November 18, 2015

Marvel Comics Presents #14 [1989]

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Out of 26 stories featuring The Masked Marvel with the Speedball effect by Ditko that Marvel published from 1988 to 1991, this 8-page story "The Feathered Felon" from MARVEL COMICS PRESENTS #14 [1989], midway through the 10-issue series run of SPEEDBALL, was the only one that Ditko inked himself, in addition to his usual plotting and penciling work (Jo Duffy provides the script). Comparing it to the other stories, that's a shame, since it's probably my favourite of the Masked Marvel stories. Most of the other inking on the character was acceptable, some of it was really not suited to Ditko's style, none of it was quite Ditko.

This is also a pretty fun story. The felon of the title is a mysterious bird creature which swoops down at random and steals various objects, including the briefcase of Robbie Baldwin's father, which has some documents essential for a case he's prosecuting. Robbie tries to use his powers to follow the felon, but a combination of his general lack of control and the sheer randomness of the felon make it difficult. There's a nice combination of super-heroics and Robbie's civilian life in this story, and a good look at a few of the major themes that pop up in many of the stories.



November 17, 2015

The Unexpected #221 [1982]

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"Em The Energy Monster", a 9-page story from THE UNEXPECTED #221 [1982], is an unusual story in Ditko's work at DC.  Of the three dozen non-series stories he drew in the various anthology books, this is the only one Ditko wrote as well, and is in fact one of the few stories he did for the DC/Marvel where he was the sole credited writer.

This story features an alien who crashes on Earth and has the ability to animate any type of matter, and causes great destruction while trying to find a suitable body. Meanwhile, Dr. Bazom is in charge of efforts to stop the creature he's dubbed EM.

The concept of this story provides for some interesting visual ideas. You actually see a hint of the concept in a cover from over two decades earlier and would see it again in a story Ditko wrote almost a decade later.

The story is well-inked by Gary Martin, although the opening splash page (which looks like it was designed to be a cover, with a large space for the title logo) looks like Ditko might have inked it himself. Overall it's one of the most wholly satisfying of the short stories Ditko did for DC. Unfortunately this would be the last Ditko drawn story published by DC for several years (and going by story codes might actually have been drawn several years earlier) and the last Ditko written story ever at DC.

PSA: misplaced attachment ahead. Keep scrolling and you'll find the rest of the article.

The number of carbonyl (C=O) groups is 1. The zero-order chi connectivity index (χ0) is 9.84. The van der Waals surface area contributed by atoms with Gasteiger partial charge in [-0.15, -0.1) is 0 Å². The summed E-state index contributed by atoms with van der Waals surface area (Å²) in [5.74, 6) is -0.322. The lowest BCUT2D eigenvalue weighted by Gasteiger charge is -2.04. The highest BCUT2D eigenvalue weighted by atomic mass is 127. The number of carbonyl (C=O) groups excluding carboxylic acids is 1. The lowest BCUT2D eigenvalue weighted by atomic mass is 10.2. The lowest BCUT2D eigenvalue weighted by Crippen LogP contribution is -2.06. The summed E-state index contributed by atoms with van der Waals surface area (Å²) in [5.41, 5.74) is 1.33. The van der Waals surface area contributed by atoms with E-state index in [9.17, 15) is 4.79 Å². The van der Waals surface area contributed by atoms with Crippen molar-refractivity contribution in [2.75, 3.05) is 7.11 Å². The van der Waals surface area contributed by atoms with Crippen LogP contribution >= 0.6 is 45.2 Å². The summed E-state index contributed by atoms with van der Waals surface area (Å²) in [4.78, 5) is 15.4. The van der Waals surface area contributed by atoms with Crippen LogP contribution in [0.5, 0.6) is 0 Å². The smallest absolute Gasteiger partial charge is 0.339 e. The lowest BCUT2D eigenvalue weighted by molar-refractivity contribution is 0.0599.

This was reprinted in THE STEVE DITKO OMNIBUS #1 [2011].




November 2, 2015

Doc Stearn...Mr Monster #6 [1986]

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DOC STEARN...MR MONSTER #6 [1986], published by Eclipse, features a reprint of the 5-page story "Stretching Things" from FANTASTIC FEARS #5 [1954]. This Bruce Hamilton written story is one of the first Ditko stories to be drawn and published, and had been reprinted a few times before this (such as the 1970 fanzine FMZ #1, where editor Michael T. Gilbert's introduction mentions as the first place he saw it), but not in colour as far as I know. The colouring is some then-state-of-the-art work by Steve Oliff, and might be a bit over-rendered to my tastes, but doesn't look too bad compared to the original.

As I've said before, this is a great little story in both writing and art. You can see a lot of the little storytelling bits that would appear in more polished form in later Marvel and Charlton shorts.

Gilbert's introduction also includes a few bits of art that Ditko had drawn for the fanzine ALTER EGO in the 1960s.

Giant-Size Man-Thing #1 [1974]

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While he wasn't doing any new work for Marvel in the early 1970s, you could count on a regular supply of Ditko from the company in the form of reprints, especially of his short fantasy and science fiction stories. Case in point, GIANT-SIZE MAN-THING #1 [1974] has a reprint of "The Ice-Monster Cometh" from AMAZING ADULT FANTASY #11 [1962], an entertaining 5-page story about Hugo Bogg, a jewel thief who hides his loot for years, and plans to use the local myth of an "Ice-Monster" to recover it.

Lots to like about this story. As usual, Ditko does well with the rustic European setting, and Bogg is a suitably weaselly looking ne'er-do-well.



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